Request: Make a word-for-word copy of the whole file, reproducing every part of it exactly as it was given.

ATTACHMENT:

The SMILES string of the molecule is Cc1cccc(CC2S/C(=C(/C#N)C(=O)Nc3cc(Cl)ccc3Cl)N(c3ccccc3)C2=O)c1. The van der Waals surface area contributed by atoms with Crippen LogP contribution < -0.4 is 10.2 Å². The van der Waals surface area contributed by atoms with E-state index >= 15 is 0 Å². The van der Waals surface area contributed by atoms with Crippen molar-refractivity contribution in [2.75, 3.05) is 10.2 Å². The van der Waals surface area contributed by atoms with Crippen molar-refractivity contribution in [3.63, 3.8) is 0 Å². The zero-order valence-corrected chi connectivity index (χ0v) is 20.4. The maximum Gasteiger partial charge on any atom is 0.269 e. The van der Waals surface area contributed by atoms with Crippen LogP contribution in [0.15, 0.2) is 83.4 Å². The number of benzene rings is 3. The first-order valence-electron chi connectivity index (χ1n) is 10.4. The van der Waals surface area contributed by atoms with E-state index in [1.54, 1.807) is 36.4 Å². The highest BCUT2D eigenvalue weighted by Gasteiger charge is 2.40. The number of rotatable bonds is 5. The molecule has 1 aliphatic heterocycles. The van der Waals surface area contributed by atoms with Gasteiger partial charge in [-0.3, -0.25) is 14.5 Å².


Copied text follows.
The SMILES string of the molecule is Cc1cccc(CC2S/C(=C(/C#N)C(=O)Nc3cc(Cl)ccc3Cl)N(c3ccccc3)C2=O)c1. The van der Waals surface area contributed by atoms with Crippen LogP contribution < -0.4 is 10.2 Å². The van der Waals surface area contributed by atoms with E-state index >= 15 is 0 Å². The van der Waals surface area contributed by atoms with Crippen molar-refractivity contribution in [2.75, 3.05) is 10.2 Å². The van der Waals surface area contributed by atoms with Crippen molar-refractivity contribution in [3.63, 3.8) is 0 Å². The zero-order valence-corrected chi connectivity index (χ0v) is 20.4. The maximum Gasteiger partial charge on any atom is 0.269 e. The van der Waals surface area contributed by atoms with Crippen LogP contribution in [0.15, 0.2) is 83.4 Å². The number of benzene rings is 3. The first-order valence-electron chi connectivity index (χ1n) is 10.4. The van der Waals surface area contributed by atoms with E-state index in [1.54, 1.807) is 36.4 Å². The highest BCUT2D eigenvalue weighted by Gasteiger charge is 2.40. The number of rotatable bonds is 5. The molecule has 1 aliphatic heterocycles. The van der Waals surface area contributed by atoms with Gasteiger partial charge in [-0.3, -0.25) is 14.5 Å².